I was talking to the editor of a fly fishing magazine the other day, and he mentioned that he was going to do a story on a fellow who had an awfully large fly collection. The exact number didn’t stick in my head, but it seems to me that it was somewhere along the lines of 73,000 flies. Good Lord, assuming that you could only fish a couple at a time, where would you ever start?
Fly selection is, admittedly, an inexact science. About the only way that you’ll ever know you’ve made the right decision is to tie one on and cast away. Of course you still have to worry about your presentation - your fly better act like the real thing if you want it to be successful - but assuming that your technique is more or less on the money, the best feedback you’ll ever get will be from the fish that grabs, or doesn’t, your fly of the moment.
So where do you begin? My first suggestion would be to take the time to look, to really look, at the water. What do you see? Are there visible signs of fish feeding? If so, you’ve got a great place to start. Most flies fall into one of two general categories; imitations and attractors. If you notice fish keying on something specific, then an imitation of that particular critter would be an excellent choice.
I drove down to the Yellowstone river prior to spring run-off a few years back and the first thing I noticed was that there were dozens of trout rising upstream of the bridge where I’d parked. At first glance those fish appeared to be eating the plentiful Black Quills (also known as Western March Browns), a handsome, relatively large mayfly that’s common here in Montana in April and May.
I’ve never done all that well on Black Quills, though; mostly because trout don’t seem to key on the dun (recently emerged) stage of the insect. Consequently, I spent a few minutes staring at the water and sure enough those rainbows and cutthroats were taking size 18 Blue Winged Olives, a smaller, less visible mayfly that was hatching at the same time and in the same area as the Black Quills. It was a classic example of what we call a “masking hatch,”a situation where the trout were feeding selectively on a smaller fly while they ignored what seemed, at least from a fly fisher’s perspective, to be a larger and more alluring meal.
To make a long story short, I tied on a little Sparkle Dun to imitate those Blue Winged Olives and started catching fish immediately. Luck? Not really. My success was due to the fact that I’d taken a couple of minutes to observe the situation and then picked my fly accordingly.
In general, when you’re selecting an imitation you’ll want to pay particular attention to the following factors:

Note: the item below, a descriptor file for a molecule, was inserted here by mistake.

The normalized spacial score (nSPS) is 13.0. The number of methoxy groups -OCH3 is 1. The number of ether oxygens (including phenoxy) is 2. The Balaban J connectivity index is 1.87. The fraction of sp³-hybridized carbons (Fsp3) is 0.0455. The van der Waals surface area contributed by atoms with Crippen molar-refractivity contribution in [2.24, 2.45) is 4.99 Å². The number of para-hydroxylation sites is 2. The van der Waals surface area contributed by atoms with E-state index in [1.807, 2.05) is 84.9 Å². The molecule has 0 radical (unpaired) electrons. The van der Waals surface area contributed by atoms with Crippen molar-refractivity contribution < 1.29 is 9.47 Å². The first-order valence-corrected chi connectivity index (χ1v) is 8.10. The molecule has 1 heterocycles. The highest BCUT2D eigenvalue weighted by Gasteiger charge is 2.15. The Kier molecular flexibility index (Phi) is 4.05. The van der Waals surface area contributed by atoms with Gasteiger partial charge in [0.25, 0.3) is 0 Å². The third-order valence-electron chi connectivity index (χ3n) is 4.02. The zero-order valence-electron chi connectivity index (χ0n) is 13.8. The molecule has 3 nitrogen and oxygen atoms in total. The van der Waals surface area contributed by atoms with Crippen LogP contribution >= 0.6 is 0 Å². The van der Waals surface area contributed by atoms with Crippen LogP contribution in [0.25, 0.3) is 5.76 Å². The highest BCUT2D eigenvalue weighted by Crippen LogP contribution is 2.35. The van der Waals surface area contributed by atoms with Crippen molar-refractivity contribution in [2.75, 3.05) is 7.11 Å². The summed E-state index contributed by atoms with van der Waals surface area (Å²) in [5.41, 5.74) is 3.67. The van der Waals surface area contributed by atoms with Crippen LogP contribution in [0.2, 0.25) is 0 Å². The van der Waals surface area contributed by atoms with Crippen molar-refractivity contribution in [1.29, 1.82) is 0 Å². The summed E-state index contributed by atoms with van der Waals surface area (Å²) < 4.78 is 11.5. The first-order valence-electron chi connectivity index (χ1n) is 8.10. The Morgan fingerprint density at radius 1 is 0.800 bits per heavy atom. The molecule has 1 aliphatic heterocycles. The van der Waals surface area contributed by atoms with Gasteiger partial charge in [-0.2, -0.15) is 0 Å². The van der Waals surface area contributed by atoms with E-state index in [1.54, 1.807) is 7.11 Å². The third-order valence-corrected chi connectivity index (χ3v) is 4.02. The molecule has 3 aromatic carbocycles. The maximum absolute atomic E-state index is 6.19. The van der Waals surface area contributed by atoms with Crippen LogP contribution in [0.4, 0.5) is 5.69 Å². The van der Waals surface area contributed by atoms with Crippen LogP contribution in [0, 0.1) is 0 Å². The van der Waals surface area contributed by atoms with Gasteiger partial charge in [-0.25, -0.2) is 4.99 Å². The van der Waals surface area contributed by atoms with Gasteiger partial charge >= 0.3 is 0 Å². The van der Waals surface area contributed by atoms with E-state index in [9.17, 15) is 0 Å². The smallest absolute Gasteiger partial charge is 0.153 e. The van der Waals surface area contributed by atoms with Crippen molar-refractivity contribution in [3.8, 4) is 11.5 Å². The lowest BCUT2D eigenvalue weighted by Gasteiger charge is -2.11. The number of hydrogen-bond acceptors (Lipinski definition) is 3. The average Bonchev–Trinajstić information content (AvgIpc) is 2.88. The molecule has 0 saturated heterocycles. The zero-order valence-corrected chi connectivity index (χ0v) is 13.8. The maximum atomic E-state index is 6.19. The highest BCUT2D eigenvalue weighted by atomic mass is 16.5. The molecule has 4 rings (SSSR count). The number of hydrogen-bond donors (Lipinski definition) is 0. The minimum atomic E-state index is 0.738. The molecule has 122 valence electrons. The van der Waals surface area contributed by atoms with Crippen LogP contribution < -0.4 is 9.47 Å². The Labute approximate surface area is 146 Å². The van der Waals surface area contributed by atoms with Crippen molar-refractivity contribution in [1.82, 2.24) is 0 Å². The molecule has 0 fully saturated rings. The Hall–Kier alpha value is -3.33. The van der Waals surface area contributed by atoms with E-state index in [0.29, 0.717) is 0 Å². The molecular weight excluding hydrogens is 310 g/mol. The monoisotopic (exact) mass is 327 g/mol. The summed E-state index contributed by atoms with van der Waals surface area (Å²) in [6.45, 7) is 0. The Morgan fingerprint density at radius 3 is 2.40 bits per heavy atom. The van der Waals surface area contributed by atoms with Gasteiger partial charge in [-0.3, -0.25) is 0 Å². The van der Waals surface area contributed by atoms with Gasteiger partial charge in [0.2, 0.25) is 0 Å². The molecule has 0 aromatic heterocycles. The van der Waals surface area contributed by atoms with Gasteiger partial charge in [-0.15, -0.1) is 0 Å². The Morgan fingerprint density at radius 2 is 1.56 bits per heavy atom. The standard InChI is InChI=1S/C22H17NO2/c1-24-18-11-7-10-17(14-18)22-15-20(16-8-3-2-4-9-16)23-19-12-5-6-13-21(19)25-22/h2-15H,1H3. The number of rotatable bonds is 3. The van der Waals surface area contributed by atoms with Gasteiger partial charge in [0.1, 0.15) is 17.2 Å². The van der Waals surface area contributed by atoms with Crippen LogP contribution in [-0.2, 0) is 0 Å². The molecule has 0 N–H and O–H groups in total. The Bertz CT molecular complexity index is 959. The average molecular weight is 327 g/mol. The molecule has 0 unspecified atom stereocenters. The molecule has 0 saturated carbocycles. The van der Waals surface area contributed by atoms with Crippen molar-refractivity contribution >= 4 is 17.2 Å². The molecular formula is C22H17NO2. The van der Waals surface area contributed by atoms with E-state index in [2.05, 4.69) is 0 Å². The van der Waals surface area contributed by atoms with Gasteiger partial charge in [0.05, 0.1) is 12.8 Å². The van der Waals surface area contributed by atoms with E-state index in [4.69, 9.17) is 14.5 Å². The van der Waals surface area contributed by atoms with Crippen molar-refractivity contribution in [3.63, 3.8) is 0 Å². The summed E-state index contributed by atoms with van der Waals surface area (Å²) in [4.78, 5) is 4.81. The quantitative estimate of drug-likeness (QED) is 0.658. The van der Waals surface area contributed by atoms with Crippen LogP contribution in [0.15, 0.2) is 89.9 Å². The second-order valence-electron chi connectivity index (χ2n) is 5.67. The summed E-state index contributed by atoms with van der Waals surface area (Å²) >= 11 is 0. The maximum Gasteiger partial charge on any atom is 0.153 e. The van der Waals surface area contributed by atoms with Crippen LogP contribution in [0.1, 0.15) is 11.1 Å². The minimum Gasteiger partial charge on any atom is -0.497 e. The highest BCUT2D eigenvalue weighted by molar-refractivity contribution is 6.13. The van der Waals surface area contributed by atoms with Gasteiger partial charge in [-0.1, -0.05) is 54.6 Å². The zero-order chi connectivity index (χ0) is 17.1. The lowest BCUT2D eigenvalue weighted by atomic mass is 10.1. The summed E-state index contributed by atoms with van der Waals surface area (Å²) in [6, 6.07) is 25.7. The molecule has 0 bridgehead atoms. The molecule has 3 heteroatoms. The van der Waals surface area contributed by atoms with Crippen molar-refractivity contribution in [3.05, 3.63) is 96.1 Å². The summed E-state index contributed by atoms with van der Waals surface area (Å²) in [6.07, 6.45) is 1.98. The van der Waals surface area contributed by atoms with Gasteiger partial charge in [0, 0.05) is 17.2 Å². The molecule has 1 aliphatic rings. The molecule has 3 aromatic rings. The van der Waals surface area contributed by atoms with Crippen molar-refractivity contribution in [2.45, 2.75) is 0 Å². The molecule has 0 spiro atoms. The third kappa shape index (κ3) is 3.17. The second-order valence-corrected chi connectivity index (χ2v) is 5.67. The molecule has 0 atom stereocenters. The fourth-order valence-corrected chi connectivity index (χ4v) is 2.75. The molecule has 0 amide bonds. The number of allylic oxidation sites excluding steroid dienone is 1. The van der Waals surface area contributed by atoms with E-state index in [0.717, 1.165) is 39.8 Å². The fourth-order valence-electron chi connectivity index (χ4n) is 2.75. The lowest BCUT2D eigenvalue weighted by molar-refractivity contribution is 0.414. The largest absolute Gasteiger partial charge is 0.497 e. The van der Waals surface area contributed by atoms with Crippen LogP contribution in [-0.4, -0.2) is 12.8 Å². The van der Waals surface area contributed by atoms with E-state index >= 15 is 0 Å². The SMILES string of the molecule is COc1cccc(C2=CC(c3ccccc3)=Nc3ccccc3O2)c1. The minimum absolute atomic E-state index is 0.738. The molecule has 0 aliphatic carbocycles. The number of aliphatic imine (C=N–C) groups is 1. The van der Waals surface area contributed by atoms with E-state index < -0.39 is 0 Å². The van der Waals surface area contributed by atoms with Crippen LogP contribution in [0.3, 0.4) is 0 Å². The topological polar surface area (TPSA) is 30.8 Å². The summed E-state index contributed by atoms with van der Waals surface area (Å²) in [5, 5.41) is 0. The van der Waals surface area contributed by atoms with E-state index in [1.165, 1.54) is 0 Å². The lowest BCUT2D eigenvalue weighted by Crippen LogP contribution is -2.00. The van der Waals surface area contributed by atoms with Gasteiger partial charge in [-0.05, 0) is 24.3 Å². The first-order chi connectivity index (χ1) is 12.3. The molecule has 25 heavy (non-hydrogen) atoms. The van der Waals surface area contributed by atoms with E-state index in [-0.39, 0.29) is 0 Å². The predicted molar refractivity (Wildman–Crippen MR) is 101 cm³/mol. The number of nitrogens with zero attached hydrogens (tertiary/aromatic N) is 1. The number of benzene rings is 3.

Try a fly that’s roughly the same size as the natural, whether it’s an insect, a minnow or anything else that you’re trying to copy.
If the fish are eating something specific, you’ll want to fish an imitation you can manipulate on (or in) the water to mimic the food source.
Choose a fly that matches the outline you’re hoping to simulate.
Likewise, duplicate the color as closely as possible.
Now when the fish aren’t actively feeding, or when you suspect that they’re feeding on something you can’t see, you might want to fish an attractor pattern instead of an imitation. Attractors don’t usually mimic any one specific food source. Rather, they suggest something tasty and vulnerable.
The Woolly Bugger is a great example. It’s tied with a marabou tail and a chenille body, while a soft, webby saddle hackle is palmered the entire length of the hook shank. The end result is that the fly moves seductively through the water. Depending on its size and coloration, it could be taken for a leech, an aquatic worm, an injured baitfish, a hellgrammite, a stonefly nymph, a cranefly larva, a crayfish, or even a sculpin. In other words, it looks like something good to eat without being pigeonholed into one specific niche.
The Royal Wulff would be another good example. It represents a mayfly floating on the surface, but Lord, what a mayfly! With split, upright, white calf tail wings, a peacock herl body divided by a segment of red floss, a moose hair tail, and enough hackle to float three flies, it’s more a caricature than an imitation. And that’s exactly the point. Attractors usually exaggerate one or two of the four elements I just mentioned in order to grab and hold the fish’s attention. You’re not trying to convince the fish that your fly is a size 14 Hendrickson. You’re trying to convince him it’s something worth eating.
In the end, there are only four hard and fast rules for choosing a fly. First, take the time to really look at the water. Second, if you see feeding fish, tie on an imitation that mimics the most likely food source. Third, if you don’t see any feeding activity, try an attractor that suggests an insect or baitfish common to the area. Lastly, and this is an especially important point, pick a fly that inspires your confidence. You’ll fish it with more focus and intensity, which almost always translates into better luck at the end of the day.
Of course there are always going to be times when a fly that should work doesn’t, or when you can see fish feeding but you’ll be damned if you can figure out what they’re eating. Which is no big deal. If you caught every fish in your immediate vicinity, you’d be bored out of your mind in an hour or two. So my advice, for whatever it’s worth, is to enjoy the ones you catch, don’t worry about the ones you don’t, and keep in mind something Jim Harrison once wrote:
“I stare into the deepest pool of the river which holds the mystery of a cellar to a child, and think of those two track roads that dwindle into nothing in the forest. I have this feeling of walking around for days with the wind knocked out of me.”
We are blessed to be fly fishermen. Few things even come close.